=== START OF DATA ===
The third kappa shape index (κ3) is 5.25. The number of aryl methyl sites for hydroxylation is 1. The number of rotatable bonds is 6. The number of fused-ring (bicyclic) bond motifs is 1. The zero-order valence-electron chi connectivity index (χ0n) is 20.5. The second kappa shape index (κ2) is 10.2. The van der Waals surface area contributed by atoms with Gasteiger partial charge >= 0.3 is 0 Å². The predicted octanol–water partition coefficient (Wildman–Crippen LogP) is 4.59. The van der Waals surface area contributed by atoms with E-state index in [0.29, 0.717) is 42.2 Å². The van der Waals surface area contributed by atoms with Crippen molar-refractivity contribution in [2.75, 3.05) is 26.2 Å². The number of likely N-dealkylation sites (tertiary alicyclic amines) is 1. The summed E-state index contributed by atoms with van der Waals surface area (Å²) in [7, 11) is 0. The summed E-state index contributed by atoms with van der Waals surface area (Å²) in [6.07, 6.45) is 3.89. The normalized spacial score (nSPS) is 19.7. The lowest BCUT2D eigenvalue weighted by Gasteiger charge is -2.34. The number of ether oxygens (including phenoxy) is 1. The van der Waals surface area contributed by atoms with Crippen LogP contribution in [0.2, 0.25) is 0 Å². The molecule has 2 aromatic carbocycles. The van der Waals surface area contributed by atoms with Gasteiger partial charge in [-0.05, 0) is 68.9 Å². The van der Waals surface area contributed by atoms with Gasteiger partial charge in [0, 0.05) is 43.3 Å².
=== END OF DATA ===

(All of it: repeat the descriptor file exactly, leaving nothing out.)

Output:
The third kappa shape index (κ3) is 5.25. The number of aryl methyl sites for hydroxylation is 1. The number of rotatable bonds is 6. The number of fused-ring (bicyclic) bond motifs is 1. The zero-order valence-electron chi connectivity index (χ0n) is 20.5. The second kappa shape index (κ2) is 10.2. The van der Waals surface area contributed by atoms with Gasteiger partial charge >= 0.3 is 0 Å². The predicted octanol–water partition coefficient (Wildman–Crippen LogP) is 4.59. The van der Waals surface area contributed by atoms with E-state index in [0.29, 0.717) is 42.2 Å². The van der Waals surface area contributed by atoms with Crippen molar-refractivity contribution in [2.75, 3.05) is 26.2 Å². The number of likely N-dealkylation sites (tertiary alicyclic amines) is 1. The summed E-state index contributed by atoms with van der Waals surface area (Å²) in [7, 11) is 0. The summed E-state index contributed by atoms with van der Waals surface area (Å²) in [6.07, 6.45) is 3.89. The normalized spacial score (nSPS) is 19.7. The lowest BCUT2D eigenvalue weighted by Gasteiger charge is -2.34. The number of ether oxygens (including phenoxy) is 1. The van der Waals surface area contributed by atoms with Crippen LogP contribution in [0.2, 0.25) is 0 Å². The molecule has 2 aromatic carbocycles. The van der Waals surface area contributed by atoms with Gasteiger partial charge in [-0.05, 0) is 68.9 Å². The van der Waals surface area contributed by atoms with Gasteiger partial charge in [0, 0.05) is 43.3 Å².